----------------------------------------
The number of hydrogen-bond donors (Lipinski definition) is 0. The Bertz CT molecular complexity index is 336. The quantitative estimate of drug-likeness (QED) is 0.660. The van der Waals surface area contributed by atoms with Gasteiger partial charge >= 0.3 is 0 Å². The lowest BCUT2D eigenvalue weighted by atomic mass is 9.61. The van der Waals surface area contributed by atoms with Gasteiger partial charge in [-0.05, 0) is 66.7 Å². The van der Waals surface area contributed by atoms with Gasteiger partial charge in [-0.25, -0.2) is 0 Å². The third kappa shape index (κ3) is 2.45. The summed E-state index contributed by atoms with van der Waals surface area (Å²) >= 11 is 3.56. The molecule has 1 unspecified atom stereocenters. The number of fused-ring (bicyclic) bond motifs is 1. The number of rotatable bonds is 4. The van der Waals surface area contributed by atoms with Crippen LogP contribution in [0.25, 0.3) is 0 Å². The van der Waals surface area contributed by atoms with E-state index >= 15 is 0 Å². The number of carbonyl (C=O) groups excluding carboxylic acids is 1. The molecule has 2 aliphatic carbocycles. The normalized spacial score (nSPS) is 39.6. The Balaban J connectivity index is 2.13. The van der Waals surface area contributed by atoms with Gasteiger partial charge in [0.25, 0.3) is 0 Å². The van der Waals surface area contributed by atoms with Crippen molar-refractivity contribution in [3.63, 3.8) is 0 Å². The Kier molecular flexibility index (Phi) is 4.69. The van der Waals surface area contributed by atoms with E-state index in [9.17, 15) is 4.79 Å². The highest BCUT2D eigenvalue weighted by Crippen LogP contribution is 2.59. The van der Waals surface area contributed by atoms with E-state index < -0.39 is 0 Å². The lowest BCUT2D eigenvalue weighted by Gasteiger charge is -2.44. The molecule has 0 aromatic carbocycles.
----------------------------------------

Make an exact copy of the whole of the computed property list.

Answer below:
The number of hydrogen-bond donors (Lipinski definition) is 0. The Bertz CT molecular complexity index is 336. The quantitative estimate of drug-likeness (QED) is 0.660. The van der Waals surface area contributed by atoms with Gasteiger partial charge >= 0.3 is 0 Å². The lowest BCUT2D eigenvalue weighted by atomic mass is 9.61. The van der Waals surface area contributed by atoms with Gasteiger partial charge in [-0.05, 0) is 66.7 Å². The van der Waals surface area contributed by atoms with Gasteiger partial charge in [-0.25, -0.2) is 0 Å². The third kappa shape index (κ3) is 2.45. The summed E-state index contributed by atoms with van der Waals surface area (Å²) >= 11 is 3.56. The molecule has 1 unspecified atom stereocenters. The number of fused-ring (bicyclic) bond motifs is 1. The number of rotatable bonds is 4. The van der Waals surface area contributed by atoms with Crippen LogP contribution in [0.25, 0.3) is 0 Å². The van der Waals surface area contributed by atoms with E-state index >= 15 is 0 Å². The number of carbonyl (C=O) groups excluding carboxylic acids is 1. The molecule has 2 aliphatic carbocycles. The normalized spacial score (nSPS) is 39.6. The Balaban J connectivity index is 2.13. The van der Waals surface area contributed by atoms with Gasteiger partial charge in [0.25, 0.3) is 0 Å². The van der Waals surface area contributed by atoms with Crippen molar-refractivity contribution in [3.63, 3.8) is 0 Å². The Kier molecular flexibility index (Phi) is 4.69. The van der Waals surface area contributed by atoms with E-state index in [9.17, 15) is 4.79 Å². The highest BCUT2D eigenvalue weighted by Crippen LogP contribution is 2.59. The van der Waals surface area contributed by atoms with E-state index < -0.39 is 0 Å². The lowest BCUT2D eigenvalue weighted by Gasteiger charge is -2.44. The molecule has 0 aromatic carbocycles.